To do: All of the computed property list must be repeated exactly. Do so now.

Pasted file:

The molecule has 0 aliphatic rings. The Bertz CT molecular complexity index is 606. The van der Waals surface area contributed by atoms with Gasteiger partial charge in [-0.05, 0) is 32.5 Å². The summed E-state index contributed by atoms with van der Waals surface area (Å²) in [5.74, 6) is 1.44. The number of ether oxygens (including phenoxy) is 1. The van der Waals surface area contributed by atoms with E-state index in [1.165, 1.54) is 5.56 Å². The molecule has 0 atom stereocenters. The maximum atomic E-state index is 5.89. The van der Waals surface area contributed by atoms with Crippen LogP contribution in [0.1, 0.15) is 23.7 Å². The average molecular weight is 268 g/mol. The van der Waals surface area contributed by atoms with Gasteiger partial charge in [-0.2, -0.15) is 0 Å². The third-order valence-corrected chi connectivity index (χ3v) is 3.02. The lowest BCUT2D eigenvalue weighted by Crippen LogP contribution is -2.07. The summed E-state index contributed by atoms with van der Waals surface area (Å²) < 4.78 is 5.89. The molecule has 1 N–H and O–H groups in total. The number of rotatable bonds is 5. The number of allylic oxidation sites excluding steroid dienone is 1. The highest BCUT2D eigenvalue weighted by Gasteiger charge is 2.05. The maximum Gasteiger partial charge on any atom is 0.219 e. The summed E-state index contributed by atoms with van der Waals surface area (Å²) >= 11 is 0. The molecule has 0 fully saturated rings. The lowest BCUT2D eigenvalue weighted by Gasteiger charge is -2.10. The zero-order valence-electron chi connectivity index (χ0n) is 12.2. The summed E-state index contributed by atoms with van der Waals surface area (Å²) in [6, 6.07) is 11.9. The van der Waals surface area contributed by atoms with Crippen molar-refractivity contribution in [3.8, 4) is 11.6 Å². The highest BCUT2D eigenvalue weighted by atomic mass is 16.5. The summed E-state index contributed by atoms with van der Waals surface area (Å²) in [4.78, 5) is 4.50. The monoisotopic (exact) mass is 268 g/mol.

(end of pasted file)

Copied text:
The molecule has 0 aliphatic rings. The Bertz CT molecular complexity index is 606. The van der Waals surface area contributed by atoms with Gasteiger partial charge in [-0.05, 0) is 32.5 Å². The summed E-state index contributed by atoms with van der Waals surface area (Å²) in [5.74, 6) is 1.44. The number of ether oxygens (including phenoxy) is 1. The van der Waals surface area contributed by atoms with E-state index in [1.165, 1.54) is 5.56 Å². The molecule has 0 atom stereocenters. The maximum atomic E-state index is 5.89. The van der Waals surface area contributed by atoms with Crippen LogP contribution in [0.1, 0.15) is 23.7 Å². The average molecular weight is 268 g/mol. The van der Waals surface area contributed by atoms with Gasteiger partial charge in [-0.2, -0.15) is 0 Å². The third-order valence-corrected chi connectivity index (χ3v) is 3.02. The lowest BCUT2D eigenvalue weighted by Crippen LogP contribution is -2.07. The summed E-state index contributed by atoms with van der Waals surface area (Å²) < 4.78 is 5.89. The molecule has 1 N–H and O–H groups in total. The number of rotatable bonds is 5. The number of allylic oxidation sites excluding steroid dienone is 1. The highest BCUT2D eigenvalue weighted by Gasteiger charge is 2.05. The maximum Gasteiger partial charge on any atom is 0.219 e. The summed E-state index contributed by atoms with van der Waals surface area (Å²) >= 11 is 0. The molecule has 0 fully saturated rings. The lowest BCUT2D eigenvalue weighted by Gasteiger charge is -2.10. The zero-order valence-electron chi connectivity index (χ0n) is 12.2. The summed E-state index contributed by atoms with van der Waals surface area (Å²) in [6, 6.07) is 11.9. The van der Waals surface area contributed by atoms with Crippen molar-refractivity contribution in [3.8, 4) is 11.6 Å². The highest BCUT2D eigenvalue weighted by atomic mass is 16.5. The summed E-state index contributed by atoms with van der Waals surface area (Å²) in [4.78, 5) is 4.50. The monoisotopic (exact) mass is 268 g/mol.